What we need from you
It should be noted that we do require the involvement of the senior living community with these visits. We’re looking for your assistance coordinating when the resident is available for their visits, as well as reminding them that their visit is approaching. Due to the cognitive decline that many residents are experiencing, they often require assistance starting their virtual visits, or reconnecting them if they accidentally hang up. While many residents may be able to conduct these visits without any assistance, we still require the commitment of the community to assist them if necessary. Unfortunately, we’re not able to accept residents into the program who do not have community support unless they have a private care giver assisting them.

Weekly Visits
Once a resident is enrolled in our program, we arrange for students to visit with them once a week, at a time that is convenient for the resident and their caregivers. Each visit will be scheduled with two to three students. Multiple students adds more variety to the conversation, and reduces the chances of awkward conversation moments when nobody has anything to say. In fact, we train our students to avoid these awkward moments through our training and practice calls. All new students are required to participate in our ‘mock call’ training, where they speak with a trainer who role plays as a resident. Only those students who are able to excel at this training are invited to sign up for visits with residents. This ensures that our students will be better prepared to engage in enjoyable conversation with any resident.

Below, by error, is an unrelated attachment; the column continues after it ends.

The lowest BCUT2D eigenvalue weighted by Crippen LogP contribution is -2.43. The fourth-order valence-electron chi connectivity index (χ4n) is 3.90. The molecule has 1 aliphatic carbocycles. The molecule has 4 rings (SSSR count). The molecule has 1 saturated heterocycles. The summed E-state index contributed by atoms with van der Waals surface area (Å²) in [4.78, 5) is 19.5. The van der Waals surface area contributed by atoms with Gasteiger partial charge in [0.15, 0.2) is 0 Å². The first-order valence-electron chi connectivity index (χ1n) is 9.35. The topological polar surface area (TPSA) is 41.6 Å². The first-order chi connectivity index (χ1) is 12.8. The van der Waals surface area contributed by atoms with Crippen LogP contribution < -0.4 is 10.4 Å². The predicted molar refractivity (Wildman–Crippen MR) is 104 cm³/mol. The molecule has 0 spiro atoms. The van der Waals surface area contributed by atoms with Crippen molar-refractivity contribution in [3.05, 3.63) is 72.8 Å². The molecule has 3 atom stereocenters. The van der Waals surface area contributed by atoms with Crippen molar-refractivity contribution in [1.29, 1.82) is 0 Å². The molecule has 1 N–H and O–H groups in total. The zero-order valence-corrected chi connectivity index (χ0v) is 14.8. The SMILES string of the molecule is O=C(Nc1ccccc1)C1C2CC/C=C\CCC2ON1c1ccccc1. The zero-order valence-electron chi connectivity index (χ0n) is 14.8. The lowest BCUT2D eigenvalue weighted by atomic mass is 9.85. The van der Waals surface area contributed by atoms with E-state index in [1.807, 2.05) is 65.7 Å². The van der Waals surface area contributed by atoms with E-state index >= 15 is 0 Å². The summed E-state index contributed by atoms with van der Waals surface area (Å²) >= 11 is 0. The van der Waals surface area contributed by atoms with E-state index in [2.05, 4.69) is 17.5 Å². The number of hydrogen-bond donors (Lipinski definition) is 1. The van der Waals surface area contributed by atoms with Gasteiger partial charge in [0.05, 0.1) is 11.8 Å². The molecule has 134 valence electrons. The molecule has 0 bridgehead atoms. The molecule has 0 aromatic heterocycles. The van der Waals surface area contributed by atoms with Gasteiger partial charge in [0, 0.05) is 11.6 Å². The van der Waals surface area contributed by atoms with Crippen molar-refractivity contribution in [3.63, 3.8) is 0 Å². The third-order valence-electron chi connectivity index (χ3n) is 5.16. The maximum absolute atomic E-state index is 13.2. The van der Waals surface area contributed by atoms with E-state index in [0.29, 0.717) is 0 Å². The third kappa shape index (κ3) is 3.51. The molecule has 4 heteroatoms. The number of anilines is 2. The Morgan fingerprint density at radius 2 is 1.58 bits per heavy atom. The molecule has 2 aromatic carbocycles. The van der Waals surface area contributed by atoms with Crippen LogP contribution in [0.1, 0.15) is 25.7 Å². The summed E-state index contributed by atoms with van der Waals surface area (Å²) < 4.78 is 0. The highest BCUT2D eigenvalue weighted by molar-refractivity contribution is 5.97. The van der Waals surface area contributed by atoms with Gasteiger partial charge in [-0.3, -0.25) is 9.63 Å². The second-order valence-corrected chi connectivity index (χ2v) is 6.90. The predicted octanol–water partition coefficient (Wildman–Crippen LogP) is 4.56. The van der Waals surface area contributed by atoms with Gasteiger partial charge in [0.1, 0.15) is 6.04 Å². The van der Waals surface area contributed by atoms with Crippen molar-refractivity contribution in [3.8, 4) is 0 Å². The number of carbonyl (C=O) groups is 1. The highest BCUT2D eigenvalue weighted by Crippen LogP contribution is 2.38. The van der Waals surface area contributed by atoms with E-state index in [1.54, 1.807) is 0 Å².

The C2R style of visit is intended to be low key. Students are trained that they are not to engage in interview style visits: they are not writing a book about the resident. Rather, they are here to share their own stories with the resident, just as much as they’re here to listen to the resident. This creates a low-pressure environment where the resident can be comfortable whether they’re “a talker” or just someone who wants to sip their tea and listen to the students talk about their lives. This allows a resident who is experiencing cognitive decline to comfortably participate in the conversation, even when they’re having more difficult days.
We require our students to allocate an hour to each visit that they participate in. That does not mean that the resident is obligated to spend an hour visiting with them, it just means that the student needs to be available. If the resident is only interested in visiting for ten minutes, then that is okay – the visit is for their benefit only and should not be a burden. If the resident wants to visit for over an hour, then we’ll work to arrange additional visits for them. Of course, if the students are available to speak for more than the hour that they’ve allocated, they are free to do so.